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Redskins owner refuses to change team name, sets up group to focus on ‘genuine’ Native American issues

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Washington Redskins owner Dan Snyder on Monday announced the formation of a Native American advocacy organization to address matters facing the community that he said are more important than the controversy surrounding his NFL team's name.

“They have genuine issues they truly are worried about, and our team's name is not one of them,” Snyder wrote in a letter sent to Redskins fans announcing the Washington Redskins Original American Foundation.

“I've been encouraged by the thousands of fans across the country who support keeping the Redskins tradition alive,” Snyder wrote. “Most – by overwhelming majorities – find our name to be rooted in pride for our shared heritage and values.”

The NFL team has been under immense pressure for decades to change what many consider an offensive name, but the heat turned up in 2013 after panelists at a Smithsonian conference in February deemed the moniker “racist.”

Dozens of local and national news outlets and both the District of Columbia government and Congress have called on the owner to change the team's name.

But billionaire owner Snyder disagrees, and has adamantly refused in the past to give in to demands to rename the Redskins.

“We'll never change the name. It's that simple. NEVER — you can use caps,” Snyder told USA Today in May 2013.

In Monday's letter, Snyder said the criticism did prompt him to open a dialogue with and find out what issues affect Native Americans.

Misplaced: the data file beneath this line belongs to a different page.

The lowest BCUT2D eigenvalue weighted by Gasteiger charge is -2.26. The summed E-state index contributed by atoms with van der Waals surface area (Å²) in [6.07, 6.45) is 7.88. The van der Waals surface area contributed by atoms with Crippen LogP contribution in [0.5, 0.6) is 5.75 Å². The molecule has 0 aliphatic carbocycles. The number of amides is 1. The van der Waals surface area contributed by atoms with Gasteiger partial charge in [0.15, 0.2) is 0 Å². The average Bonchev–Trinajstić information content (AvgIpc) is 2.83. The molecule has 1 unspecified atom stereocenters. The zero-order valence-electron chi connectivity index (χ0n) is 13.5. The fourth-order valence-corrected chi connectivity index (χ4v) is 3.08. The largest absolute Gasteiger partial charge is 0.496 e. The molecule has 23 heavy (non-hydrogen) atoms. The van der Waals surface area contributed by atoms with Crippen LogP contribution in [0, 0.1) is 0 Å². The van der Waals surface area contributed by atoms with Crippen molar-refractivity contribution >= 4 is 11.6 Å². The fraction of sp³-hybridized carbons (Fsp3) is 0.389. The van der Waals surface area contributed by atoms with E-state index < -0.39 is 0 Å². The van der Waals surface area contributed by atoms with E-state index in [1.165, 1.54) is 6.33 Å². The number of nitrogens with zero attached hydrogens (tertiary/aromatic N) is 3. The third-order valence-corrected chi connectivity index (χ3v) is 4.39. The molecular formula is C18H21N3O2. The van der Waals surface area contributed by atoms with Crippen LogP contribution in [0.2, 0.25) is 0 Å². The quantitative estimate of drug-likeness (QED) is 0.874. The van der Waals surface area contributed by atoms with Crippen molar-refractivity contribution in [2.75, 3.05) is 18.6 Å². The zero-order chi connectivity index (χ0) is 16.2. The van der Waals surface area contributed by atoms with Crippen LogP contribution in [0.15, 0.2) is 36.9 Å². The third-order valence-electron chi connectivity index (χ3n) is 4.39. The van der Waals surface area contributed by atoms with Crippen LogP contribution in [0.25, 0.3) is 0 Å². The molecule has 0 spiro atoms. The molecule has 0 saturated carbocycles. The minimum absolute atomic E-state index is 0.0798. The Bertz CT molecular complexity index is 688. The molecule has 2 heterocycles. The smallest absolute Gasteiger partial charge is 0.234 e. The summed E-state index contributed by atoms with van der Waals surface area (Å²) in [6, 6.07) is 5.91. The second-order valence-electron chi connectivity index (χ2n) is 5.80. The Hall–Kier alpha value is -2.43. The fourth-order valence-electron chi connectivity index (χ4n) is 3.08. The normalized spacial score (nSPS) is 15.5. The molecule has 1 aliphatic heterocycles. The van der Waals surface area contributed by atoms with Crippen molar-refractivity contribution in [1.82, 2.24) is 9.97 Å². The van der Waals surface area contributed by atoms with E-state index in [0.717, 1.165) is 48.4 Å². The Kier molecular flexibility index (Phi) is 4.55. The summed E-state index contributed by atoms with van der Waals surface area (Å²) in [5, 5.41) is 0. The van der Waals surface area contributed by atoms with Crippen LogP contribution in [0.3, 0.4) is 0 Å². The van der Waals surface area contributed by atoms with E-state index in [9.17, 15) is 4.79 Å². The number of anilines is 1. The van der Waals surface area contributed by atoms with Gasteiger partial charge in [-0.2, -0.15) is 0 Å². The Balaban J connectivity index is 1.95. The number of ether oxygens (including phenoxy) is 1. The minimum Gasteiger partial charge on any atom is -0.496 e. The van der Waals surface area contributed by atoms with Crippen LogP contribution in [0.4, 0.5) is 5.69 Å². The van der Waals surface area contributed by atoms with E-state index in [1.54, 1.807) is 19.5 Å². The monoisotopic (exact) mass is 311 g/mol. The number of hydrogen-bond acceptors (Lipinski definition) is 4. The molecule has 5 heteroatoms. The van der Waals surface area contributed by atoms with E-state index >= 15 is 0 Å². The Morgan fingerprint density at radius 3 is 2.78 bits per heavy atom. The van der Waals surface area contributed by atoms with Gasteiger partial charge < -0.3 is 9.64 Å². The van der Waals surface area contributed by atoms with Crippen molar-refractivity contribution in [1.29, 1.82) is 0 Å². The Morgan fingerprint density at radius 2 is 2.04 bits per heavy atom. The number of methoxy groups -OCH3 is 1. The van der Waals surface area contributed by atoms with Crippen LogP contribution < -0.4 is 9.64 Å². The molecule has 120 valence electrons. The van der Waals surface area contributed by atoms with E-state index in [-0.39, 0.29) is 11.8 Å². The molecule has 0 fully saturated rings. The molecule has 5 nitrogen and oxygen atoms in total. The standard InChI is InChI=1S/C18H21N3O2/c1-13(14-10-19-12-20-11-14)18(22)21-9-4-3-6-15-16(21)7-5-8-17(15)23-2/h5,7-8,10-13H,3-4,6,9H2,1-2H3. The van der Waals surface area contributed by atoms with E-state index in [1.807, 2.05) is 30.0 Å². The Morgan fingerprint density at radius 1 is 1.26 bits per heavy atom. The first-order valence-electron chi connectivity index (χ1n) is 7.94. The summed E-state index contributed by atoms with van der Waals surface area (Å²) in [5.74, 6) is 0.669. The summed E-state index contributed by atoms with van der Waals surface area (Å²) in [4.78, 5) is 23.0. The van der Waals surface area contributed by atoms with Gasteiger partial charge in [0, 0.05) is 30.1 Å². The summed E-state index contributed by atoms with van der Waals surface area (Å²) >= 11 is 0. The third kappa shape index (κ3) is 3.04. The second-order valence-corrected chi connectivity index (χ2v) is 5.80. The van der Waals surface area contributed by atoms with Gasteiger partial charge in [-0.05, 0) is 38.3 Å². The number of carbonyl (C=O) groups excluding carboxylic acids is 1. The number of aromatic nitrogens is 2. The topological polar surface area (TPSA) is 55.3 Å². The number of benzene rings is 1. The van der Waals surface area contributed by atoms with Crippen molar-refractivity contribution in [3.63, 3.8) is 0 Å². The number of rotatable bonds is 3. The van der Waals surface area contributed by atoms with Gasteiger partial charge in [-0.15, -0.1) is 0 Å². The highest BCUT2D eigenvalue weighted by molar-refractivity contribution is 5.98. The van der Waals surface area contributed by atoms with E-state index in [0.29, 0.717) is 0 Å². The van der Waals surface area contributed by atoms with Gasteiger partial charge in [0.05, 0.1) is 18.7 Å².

“I wanted and needed to hear firsthand what Native Americans truly thought of our name, our logo, and whether we were, in fact, upholding the principle of respect in regard to the Native American community,” Snyder wrote.

“The mission of the Original Americans Foundation is to provide meaningful and measurable resources that provide genuine opportunities for Tribal communities. With open arms and determined minds, we will work as partners to begin to tackle the troubling realities facing so many tribes across our country,” he continued.

Snyder wrote in the letter that the organization's establishment follows four months of travel and meetings with tribal groups that opened his eyes to the “heart wrenching” socioeconomic realities of many Native Americans across the country.

He added that in those travels, he was reassured that the Redskins name was not offensive to Native Americans and instead celebrated their culture and values — but the Redskins as an organization needed to do more.

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